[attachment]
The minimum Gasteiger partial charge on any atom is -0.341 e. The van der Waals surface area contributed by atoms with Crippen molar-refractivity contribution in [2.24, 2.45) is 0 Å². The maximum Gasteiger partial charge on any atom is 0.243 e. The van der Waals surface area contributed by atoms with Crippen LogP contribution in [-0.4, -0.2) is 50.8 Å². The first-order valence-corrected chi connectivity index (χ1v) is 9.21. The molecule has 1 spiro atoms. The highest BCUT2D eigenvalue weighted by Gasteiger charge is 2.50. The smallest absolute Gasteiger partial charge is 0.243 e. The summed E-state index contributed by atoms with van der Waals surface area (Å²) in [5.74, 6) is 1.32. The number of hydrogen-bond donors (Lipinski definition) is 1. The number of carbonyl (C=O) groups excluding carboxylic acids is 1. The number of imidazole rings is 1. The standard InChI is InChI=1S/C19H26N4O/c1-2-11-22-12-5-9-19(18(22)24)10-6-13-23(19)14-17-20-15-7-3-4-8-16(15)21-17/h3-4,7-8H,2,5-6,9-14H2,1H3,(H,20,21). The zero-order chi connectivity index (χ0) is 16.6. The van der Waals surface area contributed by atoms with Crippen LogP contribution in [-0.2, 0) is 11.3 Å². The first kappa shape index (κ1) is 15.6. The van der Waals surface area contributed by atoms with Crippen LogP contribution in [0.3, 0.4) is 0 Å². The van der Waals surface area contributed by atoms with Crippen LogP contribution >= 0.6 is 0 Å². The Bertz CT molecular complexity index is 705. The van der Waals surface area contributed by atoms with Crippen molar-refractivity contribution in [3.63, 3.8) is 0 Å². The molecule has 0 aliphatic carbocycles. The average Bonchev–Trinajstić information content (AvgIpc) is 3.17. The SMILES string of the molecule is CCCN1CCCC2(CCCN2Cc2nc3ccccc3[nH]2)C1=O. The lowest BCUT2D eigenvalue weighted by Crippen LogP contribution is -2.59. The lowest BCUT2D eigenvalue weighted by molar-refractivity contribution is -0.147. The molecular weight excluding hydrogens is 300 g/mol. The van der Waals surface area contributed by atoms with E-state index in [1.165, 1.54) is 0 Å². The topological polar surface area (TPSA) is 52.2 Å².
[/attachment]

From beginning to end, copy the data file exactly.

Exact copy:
The minimum Gasteiger partial charge on any atom is -0.341 e. The van der Waals surface area contributed by atoms with Crippen molar-refractivity contribution in [2.24, 2.45) is 0 Å². The maximum Gasteiger partial charge on any atom is 0.243 e. The van der Waals surface area contributed by atoms with Crippen LogP contribution in [-0.4, -0.2) is 50.8 Å². The first-order valence-corrected chi connectivity index (χ1v) is 9.21. The molecule has 1 spiro atoms. The highest BCUT2D eigenvalue weighted by Gasteiger charge is 2.50. The smallest absolute Gasteiger partial charge is 0.243 e. The summed E-state index contributed by atoms with van der Waals surface area (Å²) in [5.74, 6) is 1.32. The number of hydrogen-bond donors (Lipinski definition) is 1. The number of carbonyl (C=O) groups excluding carboxylic acids is 1. The number of imidazole rings is 1. The standard InChI is InChI=1S/C19H26N4O/c1-2-11-22-12-5-9-19(18(22)24)10-6-13-23(19)14-17-20-15-7-3-4-8-16(15)21-17/h3-4,7-8H,2,5-6,9-14H2,1H3,(H,20,21). The zero-order chi connectivity index (χ0) is 16.6. The van der Waals surface area contributed by atoms with Crippen LogP contribution in [-0.2, 0) is 11.3 Å². The first kappa shape index (κ1) is 15.6. The van der Waals surface area contributed by atoms with Crippen LogP contribution in [0.3, 0.4) is 0 Å². The van der Waals surface area contributed by atoms with Crippen LogP contribution >= 0.6 is 0 Å². The Bertz CT molecular complexity index is 705. The van der Waals surface area contributed by atoms with Crippen molar-refractivity contribution in [3.63, 3.8) is 0 Å². The molecule has 0 aliphatic carbocycles. The average Bonchev–Trinajstić information content (AvgIpc) is 3.17. The SMILES string of the molecule is CCCN1CCCC2(CCCN2Cc2nc3ccccc3[nH]2)C1=O. The lowest BCUT2D eigenvalue weighted by Crippen LogP contribution is -2.59. The lowest BCUT2D eigenvalue weighted by molar-refractivity contribution is -0.147. The molecular weight excluding hydrogens is 300 g/mol. The van der Waals surface area contributed by atoms with E-state index in [1.165, 1.54) is 0 Å². The topological polar surface area (TPSA) is 52.2 Å².